How the Russia-Ukraine conflict bolsters Biden’s business ambitions

“Over the last 40 or so years, you’ve seen a sort of shrinking economic values ​​that we should be shaping markets to really focus on efficiency, to the exclusion of things like resilience, which we had previously a much more robust accounting,” the NSC chief economics officer said.

Biden’s team sees his worker-centric trade policy offering a new path — one that not only spawns new manufacturing jobs, but supports working families by promoting unions and the right to organize, so that workers themselves can demand higher wages and better benefits.

This entails a “genuine re-evocation of organized labor and unions”, said the economics leader, and a realization that markets are “driven by the dynamics of power, whether its economic or political power, and these are the things that shape market outcomes. ”

Key to this program is rebuilding an industrial base in the US economy – lost by generations of US policies that encouraged companies to find cheaper labor overseas to deliver cheaper goods. to consumers. From the Commerce Department to the NSA, Treasury and USTR, this goal unites an administration often at odds over trade policy. Even Raimondo, arguably the most pro-corporate of economic decision makers, bases his speech on the history of the watchmaking work of his father who moved abroad when she was a child.

This unity of vision stems in large part from the shock of the 2016 election. And perhaps therefore, the goals of the two presidents who have entered the White House since then are surprisingly similar. Back in the Trump days, Commerce Chief Robert Lighthizer used to say that Americans were willing to pay an extra dollar for a t-shirt if they knew it supported jobs in the United States. Put simply, this is tantamount to saying that pure economic efficiency is no longer the priority, and veterans of both administrations say the continuity is remarkable.

“Five years ago the term industrial policy was a bad word in Washington, and now it makes some sense,” said Ivan Kanapathy, who served on the NSC staff as director for China, Taiwan. and Mongolia from 2018 to July 2021. “But honestly, if you go back to before post-war, we’ve done a lot of that. We just need to flex those muscles, and it’s not so much about China than to return to our own history.

Biden’s trade agenda is not only about domestic consumption, but also about exporting. In a reimagining of the goals of U.S. trade deals, the White House team hopes to use trade pacts to persuade other nations to raise wages and environmental regulations, reversing the script of decades of U.S. policy that sought a helping hand. -cheap labor and lax rules.

They see the United States-Mexico-Canada agreement — the renegotiated NAFTA that Tai herself led in the House as a staffer on the Ways and Means Committee — as a model. And in some of Tai’s first actions under the deal, she decided to support organizing drives at three auto parts factories, a new use of trade enforcement to protect the right to organize. in a foreign country. The action, USTR officials said at the start, signified how the administration is “putting workers first in the way we think about trade.”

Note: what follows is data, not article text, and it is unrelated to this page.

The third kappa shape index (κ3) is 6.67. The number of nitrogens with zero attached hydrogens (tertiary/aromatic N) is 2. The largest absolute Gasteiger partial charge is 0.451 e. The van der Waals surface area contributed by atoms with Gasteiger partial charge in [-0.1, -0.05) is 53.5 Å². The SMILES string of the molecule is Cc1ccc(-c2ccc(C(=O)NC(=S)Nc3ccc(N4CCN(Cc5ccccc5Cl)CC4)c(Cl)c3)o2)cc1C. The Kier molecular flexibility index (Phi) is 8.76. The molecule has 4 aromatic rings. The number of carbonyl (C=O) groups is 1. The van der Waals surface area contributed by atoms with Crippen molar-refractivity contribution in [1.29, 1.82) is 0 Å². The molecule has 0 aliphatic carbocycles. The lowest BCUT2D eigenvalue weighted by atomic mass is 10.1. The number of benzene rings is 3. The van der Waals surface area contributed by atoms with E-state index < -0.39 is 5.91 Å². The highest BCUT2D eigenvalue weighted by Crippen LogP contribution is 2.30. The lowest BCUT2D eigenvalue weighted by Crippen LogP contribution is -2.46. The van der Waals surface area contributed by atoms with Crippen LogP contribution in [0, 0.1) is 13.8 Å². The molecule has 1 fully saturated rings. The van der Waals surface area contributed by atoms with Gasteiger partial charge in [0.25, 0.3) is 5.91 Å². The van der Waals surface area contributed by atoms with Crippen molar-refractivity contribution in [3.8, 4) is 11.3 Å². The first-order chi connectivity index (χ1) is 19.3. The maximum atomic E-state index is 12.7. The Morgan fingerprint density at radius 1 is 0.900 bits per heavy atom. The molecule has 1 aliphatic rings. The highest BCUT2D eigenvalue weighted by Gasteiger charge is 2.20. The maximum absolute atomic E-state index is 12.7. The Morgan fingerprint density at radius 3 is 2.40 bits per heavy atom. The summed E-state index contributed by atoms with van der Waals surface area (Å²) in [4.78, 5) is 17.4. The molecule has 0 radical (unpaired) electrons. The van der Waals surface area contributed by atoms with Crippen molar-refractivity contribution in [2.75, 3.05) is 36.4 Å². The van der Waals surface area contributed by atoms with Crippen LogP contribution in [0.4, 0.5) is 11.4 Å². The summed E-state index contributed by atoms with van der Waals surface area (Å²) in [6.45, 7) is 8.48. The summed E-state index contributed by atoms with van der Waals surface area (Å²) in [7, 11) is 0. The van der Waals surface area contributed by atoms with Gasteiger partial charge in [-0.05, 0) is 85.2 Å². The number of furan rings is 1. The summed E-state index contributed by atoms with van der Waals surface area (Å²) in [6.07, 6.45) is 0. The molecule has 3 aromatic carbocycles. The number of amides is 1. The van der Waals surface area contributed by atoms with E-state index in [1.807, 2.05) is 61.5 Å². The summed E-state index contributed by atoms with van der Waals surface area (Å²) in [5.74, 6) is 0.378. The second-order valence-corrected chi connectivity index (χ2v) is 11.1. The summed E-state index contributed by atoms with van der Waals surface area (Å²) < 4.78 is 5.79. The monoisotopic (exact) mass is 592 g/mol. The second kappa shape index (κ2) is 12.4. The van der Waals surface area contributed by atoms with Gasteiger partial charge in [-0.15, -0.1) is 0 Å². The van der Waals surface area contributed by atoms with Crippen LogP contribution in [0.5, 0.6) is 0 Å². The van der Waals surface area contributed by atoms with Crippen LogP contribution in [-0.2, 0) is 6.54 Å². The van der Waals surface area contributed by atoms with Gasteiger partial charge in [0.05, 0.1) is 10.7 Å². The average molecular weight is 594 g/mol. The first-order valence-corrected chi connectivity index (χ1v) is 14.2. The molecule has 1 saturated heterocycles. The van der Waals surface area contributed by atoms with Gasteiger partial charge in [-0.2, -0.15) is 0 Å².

If the White House ever ends its self-imposed moratorium on new trade talks, Biden’s team wants to use USMCA principles to build a network of like-minded nations who agree to support higher wages , stricter climate and environmental rules and digital technology. economic rules. Countries that don’t play by the rules – China and now Russia – would be subject to higher tariffs and other trade measures, in a bid to persuade US companies to choose more responsible business environments. In this way, the team hopes to end the “race to the bottom” in global trade where companies are constantly seeking lower wages and looser regulations abroad.

But that’s a big “if”. Chastened by the experience of Obama’s TPP and eager to demonstrate his focus on US wallets, Biden publicly suspended all new trade talks early in his presidency. That moratorium continues today, limiting Biden’s trade team to resolving old Trump disputes, such as reaching steel and aluminum tariff deals with the European Union, Japan and the Kingdom. -United. Even Biden’s main policy initiative in Asia — the proposed Indo-Pacific Economic Framework — is patently unambitious from a business perspective. It is “not a trade deal,” the White House has said repeatedly, and will be narrow enough not to require congressional approval.

This skepticism about new trade deals has frustrated many business interests, who expected more of a change between Trump and Biden on trade, especially when it comes to China. Many of them do not buy into the idea that the era of unfettered globalization is coming to an end and want to see tariffs removed and new market access negotiated for American companies abroad. But Tai’s recent visit to the Senate Finance Committee gave free traders little hope for a change of direction, angering even some members of his own party.

“I’m for labor rights, I’m for enforcement, I’m for capacity building. But why can’t we be for opening market access now and removing tariffs? asked the senator. Maria Canwell (D-Wa.), of which the state is a major exporter. “The biggest economic opportunity for the United States is to sell things outside of the United States. That means you have to trade.


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